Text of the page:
The property started to rise in value, and it was not long before a business lot on Grant Avenue, 25×110 feet, would bring from $12,000 to $15,000, or more, per lot, according to the location. But the townsite people had disposed of all their lots. on the business streets, in the way of bonuses, and the inhabitants only profited. The result was that in a few years there were more well-to-do business men along the business street of Eveleth than there were on a like street of Virginia or Hibbing, the other two principal cities of the Mesabi range.” That was a gratifying outcome, for in the early days of the village, its slow advancement must have caused its pioneers many regretful moments. David T. Adams, writing, on February 7, 1920, stated: “I … had some disappointments with my early townsite enterprises. The influence of so many nonbelievers in the existence of ore in the southern part of township 58-17 had its effect, and was plainly revealed when I platted your nl w beautiful City of Eveleth.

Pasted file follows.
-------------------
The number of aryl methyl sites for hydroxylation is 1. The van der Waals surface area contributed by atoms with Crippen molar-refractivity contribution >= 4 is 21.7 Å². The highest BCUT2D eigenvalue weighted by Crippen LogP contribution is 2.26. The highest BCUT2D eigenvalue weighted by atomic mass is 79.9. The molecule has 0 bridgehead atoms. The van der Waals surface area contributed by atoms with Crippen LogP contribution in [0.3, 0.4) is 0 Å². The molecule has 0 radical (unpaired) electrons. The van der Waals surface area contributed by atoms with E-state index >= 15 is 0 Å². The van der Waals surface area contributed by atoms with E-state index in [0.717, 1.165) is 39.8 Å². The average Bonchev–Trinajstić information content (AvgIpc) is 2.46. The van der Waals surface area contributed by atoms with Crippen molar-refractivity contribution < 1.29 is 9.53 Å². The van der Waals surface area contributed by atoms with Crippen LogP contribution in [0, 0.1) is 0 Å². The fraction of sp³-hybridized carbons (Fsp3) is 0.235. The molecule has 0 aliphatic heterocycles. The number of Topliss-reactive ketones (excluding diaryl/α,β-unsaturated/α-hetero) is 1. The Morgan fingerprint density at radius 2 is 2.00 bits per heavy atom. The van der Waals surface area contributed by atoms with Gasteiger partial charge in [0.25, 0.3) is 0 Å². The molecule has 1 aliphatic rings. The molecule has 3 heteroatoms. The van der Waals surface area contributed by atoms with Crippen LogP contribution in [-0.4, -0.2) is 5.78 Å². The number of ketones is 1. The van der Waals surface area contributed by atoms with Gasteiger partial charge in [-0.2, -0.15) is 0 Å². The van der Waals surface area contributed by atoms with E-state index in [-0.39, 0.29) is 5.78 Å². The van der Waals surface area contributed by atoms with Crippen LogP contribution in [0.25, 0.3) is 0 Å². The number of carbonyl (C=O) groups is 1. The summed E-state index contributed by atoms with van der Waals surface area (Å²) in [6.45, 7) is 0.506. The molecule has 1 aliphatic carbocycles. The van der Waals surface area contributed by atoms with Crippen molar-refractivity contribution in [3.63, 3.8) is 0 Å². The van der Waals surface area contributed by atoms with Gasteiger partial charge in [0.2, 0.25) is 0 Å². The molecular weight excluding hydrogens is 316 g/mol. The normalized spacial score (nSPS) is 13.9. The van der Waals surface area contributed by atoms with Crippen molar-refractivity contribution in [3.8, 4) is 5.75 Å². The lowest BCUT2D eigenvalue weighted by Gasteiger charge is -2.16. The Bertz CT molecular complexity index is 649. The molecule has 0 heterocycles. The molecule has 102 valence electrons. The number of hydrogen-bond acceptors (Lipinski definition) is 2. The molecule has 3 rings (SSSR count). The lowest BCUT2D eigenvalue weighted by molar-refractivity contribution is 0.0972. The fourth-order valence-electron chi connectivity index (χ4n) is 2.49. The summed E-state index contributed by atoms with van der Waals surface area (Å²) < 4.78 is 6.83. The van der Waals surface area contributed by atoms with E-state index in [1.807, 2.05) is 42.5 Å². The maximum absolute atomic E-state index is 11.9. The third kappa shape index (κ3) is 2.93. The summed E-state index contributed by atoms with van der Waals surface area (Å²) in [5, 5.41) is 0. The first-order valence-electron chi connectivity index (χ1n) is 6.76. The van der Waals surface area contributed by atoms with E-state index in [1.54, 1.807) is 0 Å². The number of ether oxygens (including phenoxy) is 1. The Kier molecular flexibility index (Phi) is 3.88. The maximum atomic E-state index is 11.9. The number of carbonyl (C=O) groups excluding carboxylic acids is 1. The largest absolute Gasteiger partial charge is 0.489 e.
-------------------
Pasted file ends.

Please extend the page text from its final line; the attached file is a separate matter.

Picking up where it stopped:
Platting the townsite of Virginia a few years earlier, and holding it 523up as the coming metropolis of the Range, made it, indeed, hard for me to induce people to purchase lots and settle in the Town of Eveleth; and it was a long time * * before Eveleth started to grow as it should have grown, and not until the old town was vacated and moved to its present location, to give room for the mining of the Spruce mine, did Eveleth come into its own. But now it is a beautiful and proud city, with enough of the best ore on the Range surrounding it on two sides to continue it as the most steady, prosperous, and longest lived city on the Range. by a margin of many years.” Village Presidents.-The succession of presidents of the Village of Eveleth, from 1894 to 1902, in which year Eveleth became a city, was as follows: 1894-95, Marvin Van Buskirk: 1895-96, H. L. Darms; 1896-97, W. V. Caldwell; 1897-98, Marvin Van Buskirk; 1898-99, Chas. Jesmore; 1899-1900, P. E. Dowling; 1900-02, Chas. Jesmore.